Does your best friend have bad breath? Despite what many pet owners may believe, "dog breath" is not just a nuisance - it's a sign of an unhealthy mouth. Bad breath is caused by bacteria. Over time, bacteria lead to plaque and tartar buildup on your pet's teeth. The result is bad breath, reddened gums, and other common signs of dental disease. As dental disease progresses, other signs can include drooling, discomfort while chewing, and loose or missing teeth. Even if you're using treats and chews to help control tartar, these are frequently not enough to keep dental disease in check. Ask us about the best ways to control plaque and help protect your pet from dental disease.
Dental hygiene is an important part of your pet's health, because dental disease can be associated with other serious health problems such as heart disease and kidney disease. But how do you know if your pet has a healthy mouth? Let us examine your pet's teeth and gums to help determine if there are any dental issues you should know about. After a brief visual examination, we may recommend a more detailed examination (which requires sedation), a dental cleaning, or options for at-home dental care.
Even if you think your pet's teeth and gums are fine, we can offer expert advice to help you keep them that way! Dental health shouldn't be taken for granted. Fortunately, many dental problems can be managed through at-home care and by bringing your pet to us for regular dental checkups and teeth cleanings.
We want your pet to live a long, healthy life, and we understand that maintaining a healthy mouth is part of that. Your pet's health is important to us, so let us help you with this commitment. Call today to discuss your pet's dental care needs and how we can help!
The Dental Cleaning (or Dental Prophylaxis)
Unlike humans, cats and dogs require general anesthesia in order for us to clean their teeth. We understand that having a pet anesthetized is a stressful situation for almost everyone, so we do everything we can to make that process as safe as possible, including:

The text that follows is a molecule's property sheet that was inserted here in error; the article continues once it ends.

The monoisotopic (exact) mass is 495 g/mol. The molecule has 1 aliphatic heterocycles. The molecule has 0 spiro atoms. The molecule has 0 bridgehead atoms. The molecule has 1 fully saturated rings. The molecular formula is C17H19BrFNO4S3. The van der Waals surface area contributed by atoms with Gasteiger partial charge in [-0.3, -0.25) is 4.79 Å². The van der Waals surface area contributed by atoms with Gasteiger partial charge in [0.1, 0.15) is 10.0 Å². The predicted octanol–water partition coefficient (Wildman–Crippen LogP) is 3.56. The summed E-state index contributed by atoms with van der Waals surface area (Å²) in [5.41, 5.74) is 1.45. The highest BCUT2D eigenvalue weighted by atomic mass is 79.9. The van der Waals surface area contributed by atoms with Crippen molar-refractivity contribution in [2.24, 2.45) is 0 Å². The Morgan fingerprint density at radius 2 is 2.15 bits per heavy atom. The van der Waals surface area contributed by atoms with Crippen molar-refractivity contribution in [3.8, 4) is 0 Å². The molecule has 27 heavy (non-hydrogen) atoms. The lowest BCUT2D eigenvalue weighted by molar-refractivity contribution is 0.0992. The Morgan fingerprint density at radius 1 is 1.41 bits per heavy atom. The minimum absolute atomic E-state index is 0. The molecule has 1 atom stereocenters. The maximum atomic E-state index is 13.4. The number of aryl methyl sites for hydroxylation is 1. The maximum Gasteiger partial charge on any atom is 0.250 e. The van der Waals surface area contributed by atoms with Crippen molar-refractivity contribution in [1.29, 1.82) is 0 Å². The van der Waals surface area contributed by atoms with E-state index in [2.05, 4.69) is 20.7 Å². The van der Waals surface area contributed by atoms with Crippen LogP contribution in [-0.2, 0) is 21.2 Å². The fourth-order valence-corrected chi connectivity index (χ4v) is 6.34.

- Pre-anesthetic lab work. Prior to general anesthesia, it's very important to check certain blood chemistry values to assess whether a patient is healthy enough to undergo the procedure. We are able to run this lab work in-house and get results in about 20 minutes!
- Individualized anesthetic protocols. Our doctors tailor the types of anesthetic medication used in a given dental procedure to the particular patient, making his or her experience as smooth and comfortable as possible.
- Extensive monitoring during the procedure. Any patient anesthetized here has a trained staff member dedicated to monitoring their vitals during the procedure. We monitor several different parameters, including EKG, blood pressure, heart rate, respiratory rate, temperature, and oxygen saturation.
- One-on-one attention during recovery from the procedure. A staff member will sit with your pet while he or she recovers from the anesthesia to ensure that your pet is safe and comfortable during this process.
- Personalized discharge information. All patients will receive discharge information describing the dental procedure and explaining the post-procedure care, including medication instructions if necessary.
Below is the equipment (dental instruments and vital signs monitors) we use during a typical dental procedure:
Smith Veterinary Hospital
600 Alta Vista St. Santa Fe, New Mexico 87505
Monday-Friday: Clinic Hours | 7:30 AM - 5:00 PM Urgent Care | 5:00 PM - 8:00 PM Saturday: Clinic Hours | 8:00 AM - 12:00 PM Urgent Care | 12:00 PM - 4:00 PM Sunday: Urgent Care Only | 8:00 AM - 4:00 PM